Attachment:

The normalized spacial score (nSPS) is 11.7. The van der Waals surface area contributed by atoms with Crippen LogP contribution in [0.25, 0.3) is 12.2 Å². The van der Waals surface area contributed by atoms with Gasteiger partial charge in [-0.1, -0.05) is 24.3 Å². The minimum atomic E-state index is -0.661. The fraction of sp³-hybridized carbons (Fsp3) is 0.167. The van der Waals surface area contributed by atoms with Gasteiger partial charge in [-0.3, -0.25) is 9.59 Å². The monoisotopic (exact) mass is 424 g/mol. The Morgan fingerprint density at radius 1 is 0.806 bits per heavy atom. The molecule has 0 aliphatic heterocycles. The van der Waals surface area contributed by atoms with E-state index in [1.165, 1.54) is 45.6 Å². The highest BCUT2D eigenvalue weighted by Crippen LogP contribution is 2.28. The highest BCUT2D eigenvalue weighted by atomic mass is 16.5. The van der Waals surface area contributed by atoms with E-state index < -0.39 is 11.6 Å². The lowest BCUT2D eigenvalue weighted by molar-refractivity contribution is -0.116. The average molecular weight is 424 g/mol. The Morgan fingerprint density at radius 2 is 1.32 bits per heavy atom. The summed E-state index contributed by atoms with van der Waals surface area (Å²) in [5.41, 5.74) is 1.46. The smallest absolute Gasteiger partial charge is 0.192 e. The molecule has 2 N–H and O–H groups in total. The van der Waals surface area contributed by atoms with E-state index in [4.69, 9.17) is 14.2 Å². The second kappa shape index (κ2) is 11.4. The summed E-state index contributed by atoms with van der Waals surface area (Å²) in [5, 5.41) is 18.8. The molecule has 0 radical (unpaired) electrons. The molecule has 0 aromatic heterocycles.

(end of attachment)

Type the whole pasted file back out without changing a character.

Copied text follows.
The normalized spacial score (nSPS) is 11.7. The van der Waals surface area contributed by atoms with Crippen LogP contribution in [0.25, 0.3) is 12.2 Å². The van der Waals surface area contributed by atoms with Gasteiger partial charge in [-0.1, -0.05) is 24.3 Å². The minimum atomic E-state index is -0.661. The fraction of sp³-hybridized carbons (Fsp3) is 0.167. The van der Waals surface area contributed by atoms with Gasteiger partial charge in [-0.3, -0.25) is 9.59 Å². The monoisotopic (exact) mass is 424 g/mol. The Morgan fingerprint density at radius 1 is 0.806 bits per heavy atom. The molecule has 0 aliphatic heterocycles. The van der Waals surface area contributed by atoms with E-state index in [1.165, 1.54) is 45.6 Å². The highest BCUT2D eigenvalue weighted by Crippen LogP contribution is 2.28. The highest BCUT2D eigenvalue weighted by atomic mass is 16.5. The van der Waals surface area contributed by atoms with E-state index < -0.39 is 11.6 Å². The lowest BCUT2D eigenvalue weighted by molar-refractivity contribution is -0.116. The average molecular weight is 424 g/mol. The Morgan fingerprint density at radius 2 is 1.32 bits per heavy atom. The summed E-state index contributed by atoms with van der Waals surface area (Å²) in [5.41, 5.74) is 1.46. The smallest absolute Gasteiger partial charge is 0.192 e. The molecule has 2 N–H and O–H groups in total. The van der Waals surface area contributed by atoms with E-state index in [4.69, 9.17) is 14.2 Å². The second kappa shape index (κ2) is 11.4. The summed E-state index contributed by atoms with van der Waals surface area (Å²) in [5, 5.41) is 18.8. The molecule has 0 radical (unpaired) electrons. The molecule has 0 aromatic heterocycles.